By Kristy Dorsey

Environmental upgrades for some of Glasgow’s most historic office and retail buildings have been built into a £30 million refinancing package secured by their owner.

The Victorian red sandstone Baltic Chambers near Glasgow Central railway station is one of 10 city centre properties that owner Dunaskin has put up to secure fresh funding through the Bank of Scotland’s Green Lending Initiative. In addition to Baltic Chambers, originally built in 1899 by Duncan McNaughton, others such as Central Chambers and Ingram house will also receive green re-fits.

The properties are managed on behalf of Dunaskin by Stelmain. The refinancing includes a term loan along with revolving credit that will give the business flexibility to trade assets and fund capital expenditure across the portfolio through the current economic downturn.

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The terms include green deal covenants that require Stelmain to spend £1.2m on sustainability improvements to meet a range of energy performance certificate (EPC) targets across the portfolio.

Harvey Freeman, managing director of Stelmain, said the refinancing discussions set in motion wider plans for a clear sustainability strategy across the business.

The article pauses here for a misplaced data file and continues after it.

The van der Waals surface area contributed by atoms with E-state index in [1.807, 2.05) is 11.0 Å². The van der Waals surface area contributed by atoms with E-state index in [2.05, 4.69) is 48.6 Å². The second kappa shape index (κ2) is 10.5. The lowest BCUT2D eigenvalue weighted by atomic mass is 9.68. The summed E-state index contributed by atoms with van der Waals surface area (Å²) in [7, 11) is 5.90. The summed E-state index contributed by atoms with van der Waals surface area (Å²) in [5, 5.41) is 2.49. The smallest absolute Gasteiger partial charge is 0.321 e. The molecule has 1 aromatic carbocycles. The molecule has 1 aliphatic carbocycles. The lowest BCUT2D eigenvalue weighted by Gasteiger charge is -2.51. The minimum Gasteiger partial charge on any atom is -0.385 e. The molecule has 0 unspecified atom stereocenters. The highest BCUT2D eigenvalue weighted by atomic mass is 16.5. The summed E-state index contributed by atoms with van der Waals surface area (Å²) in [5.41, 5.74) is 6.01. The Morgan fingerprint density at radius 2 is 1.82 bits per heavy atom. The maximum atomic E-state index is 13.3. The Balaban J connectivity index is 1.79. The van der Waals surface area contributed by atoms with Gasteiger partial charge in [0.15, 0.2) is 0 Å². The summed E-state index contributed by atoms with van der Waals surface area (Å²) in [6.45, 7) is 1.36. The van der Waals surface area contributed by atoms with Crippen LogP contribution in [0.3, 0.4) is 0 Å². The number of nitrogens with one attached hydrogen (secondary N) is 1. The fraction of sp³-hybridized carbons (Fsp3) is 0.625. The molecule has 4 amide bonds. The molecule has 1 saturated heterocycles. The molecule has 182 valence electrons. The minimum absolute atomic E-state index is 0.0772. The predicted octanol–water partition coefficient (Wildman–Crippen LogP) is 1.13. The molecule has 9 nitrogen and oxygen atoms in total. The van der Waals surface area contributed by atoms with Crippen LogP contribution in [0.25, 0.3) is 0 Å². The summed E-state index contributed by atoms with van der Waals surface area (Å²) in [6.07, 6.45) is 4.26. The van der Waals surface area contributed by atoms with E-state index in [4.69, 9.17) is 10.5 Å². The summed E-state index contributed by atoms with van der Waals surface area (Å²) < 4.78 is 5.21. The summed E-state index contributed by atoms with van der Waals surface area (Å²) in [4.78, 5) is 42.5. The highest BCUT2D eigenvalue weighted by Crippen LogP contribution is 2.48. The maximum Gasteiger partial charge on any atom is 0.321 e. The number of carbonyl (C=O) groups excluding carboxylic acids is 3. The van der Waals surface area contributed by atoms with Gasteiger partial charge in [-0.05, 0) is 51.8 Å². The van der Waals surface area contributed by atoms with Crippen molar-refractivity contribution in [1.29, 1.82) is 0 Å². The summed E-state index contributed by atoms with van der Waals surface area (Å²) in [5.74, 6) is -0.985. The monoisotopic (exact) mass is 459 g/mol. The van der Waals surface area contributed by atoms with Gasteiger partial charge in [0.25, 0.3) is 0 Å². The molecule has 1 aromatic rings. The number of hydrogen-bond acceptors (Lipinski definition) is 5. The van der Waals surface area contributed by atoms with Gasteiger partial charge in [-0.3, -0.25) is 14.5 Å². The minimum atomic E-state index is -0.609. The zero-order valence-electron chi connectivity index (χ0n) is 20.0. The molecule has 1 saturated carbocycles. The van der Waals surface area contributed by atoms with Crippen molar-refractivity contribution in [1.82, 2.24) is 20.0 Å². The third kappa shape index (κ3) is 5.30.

More than 700 tenants occupy Stelmain’s office and retail buildings, which also include Turnberry House, 120 Bath Street and 111 Union Street.

“We know how important being more sustainable is, but laying the foundations for a wider plan is vital,” Mr Freeman said. “Bank of Scotland helped us put in place the practical measures needed to achieve our aims through the expertise and experience of its team.

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“As is natural with deals of this nature, challenges emerged. With our sector and the wider economy grappling with the challenges posed by Covid-19, we have a supportive banking partner which remains steadfast in its commitment to help us achieve our ambitions.”

Alan Brennan, head of real estate and housing at the bank, said being greener has its challenges, particularly in older and listed buildings.

“Despite the challenges posed by coronavirus, Stelmain is aware of the long-term importance of sustainability," he said.